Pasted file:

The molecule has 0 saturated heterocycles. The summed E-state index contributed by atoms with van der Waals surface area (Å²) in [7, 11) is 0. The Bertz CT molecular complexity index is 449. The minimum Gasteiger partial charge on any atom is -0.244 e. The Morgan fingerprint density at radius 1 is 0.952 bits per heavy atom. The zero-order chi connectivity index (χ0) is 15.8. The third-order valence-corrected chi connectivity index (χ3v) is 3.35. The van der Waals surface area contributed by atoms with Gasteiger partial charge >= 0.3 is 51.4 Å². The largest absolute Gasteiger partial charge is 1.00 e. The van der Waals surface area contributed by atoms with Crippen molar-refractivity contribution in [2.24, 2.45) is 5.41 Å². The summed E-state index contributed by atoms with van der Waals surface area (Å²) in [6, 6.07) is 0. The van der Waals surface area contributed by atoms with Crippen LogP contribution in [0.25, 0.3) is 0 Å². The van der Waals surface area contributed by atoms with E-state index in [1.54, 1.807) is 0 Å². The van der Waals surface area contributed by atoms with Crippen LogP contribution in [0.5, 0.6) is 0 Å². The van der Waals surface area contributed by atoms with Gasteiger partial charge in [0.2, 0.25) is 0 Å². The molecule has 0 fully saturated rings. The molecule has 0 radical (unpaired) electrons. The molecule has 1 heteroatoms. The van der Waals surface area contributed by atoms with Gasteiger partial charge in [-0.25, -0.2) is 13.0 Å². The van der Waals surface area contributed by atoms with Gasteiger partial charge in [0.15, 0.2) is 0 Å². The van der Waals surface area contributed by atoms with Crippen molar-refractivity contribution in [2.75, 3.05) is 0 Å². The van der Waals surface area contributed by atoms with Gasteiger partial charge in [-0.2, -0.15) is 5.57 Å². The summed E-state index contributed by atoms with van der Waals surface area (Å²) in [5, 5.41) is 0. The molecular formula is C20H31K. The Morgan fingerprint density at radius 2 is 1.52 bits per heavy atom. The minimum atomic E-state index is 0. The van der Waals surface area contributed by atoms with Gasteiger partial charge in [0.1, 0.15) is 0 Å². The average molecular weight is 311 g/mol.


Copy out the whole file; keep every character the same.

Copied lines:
The molecule has 0 saturated heterocycles. The summed E-state index contributed by atoms with van der Waals surface area (Å²) in [7, 11) is 0. The Bertz CT molecular complexity index is 449. The minimum Gasteiger partial charge on any atom is -0.244 e. The Morgan fingerprint density at radius 1 is 0.952 bits per heavy atom. The zero-order chi connectivity index (χ0) is 15.8. The third-order valence-corrected chi connectivity index (χ3v) is 3.35. The van der Waals surface area contributed by atoms with Gasteiger partial charge >= 0.3 is 51.4 Å². The largest absolute Gasteiger partial charge is 1.00 e. The van der Waals surface area contributed by atoms with Crippen molar-refractivity contribution in [2.24, 2.45) is 5.41 Å². The summed E-state index contributed by atoms with van der Waals surface area (Å²) in [6, 6.07) is 0. The van der Waals surface area contributed by atoms with Crippen LogP contribution in [0.25, 0.3) is 0 Å². The van der Waals surface area contributed by atoms with E-state index in [1.54, 1.807) is 0 Å². The van der Waals surface area contributed by atoms with Crippen LogP contribution in [0.5, 0.6) is 0 Å². The van der Waals surface area contributed by atoms with Gasteiger partial charge in [0.2, 0.25) is 0 Å². The molecule has 0 fully saturated rings. The molecule has 0 radical (unpaired) electrons. The molecule has 1 heteroatoms. The van der Waals surface area contributed by atoms with Gasteiger partial charge in [-0.25, -0.2) is 13.0 Å². The van der Waals surface area contributed by atoms with Gasteiger partial charge in [0.15, 0.2) is 0 Å². The van der Waals surface area contributed by atoms with Crippen molar-refractivity contribution in [2.75, 3.05) is 0 Å². The van der Waals surface area contributed by atoms with Gasteiger partial charge in [-0.2, -0.15) is 5.57 Å². The summed E-state index contributed by atoms with van der Waals surface area (Å²) in [5, 5.41) is 0. The molecular formula is C20H31K. The Morgan fingerprint density at radius 2 is 1.52 bits per heavy atom. The minimum atomic E-state index is 0. The van der Waals surface area contributed by atoms with Gasteiger partial charge in [0.1, 0.15) is 0 Å². The average molecular weight is 311 g/mol.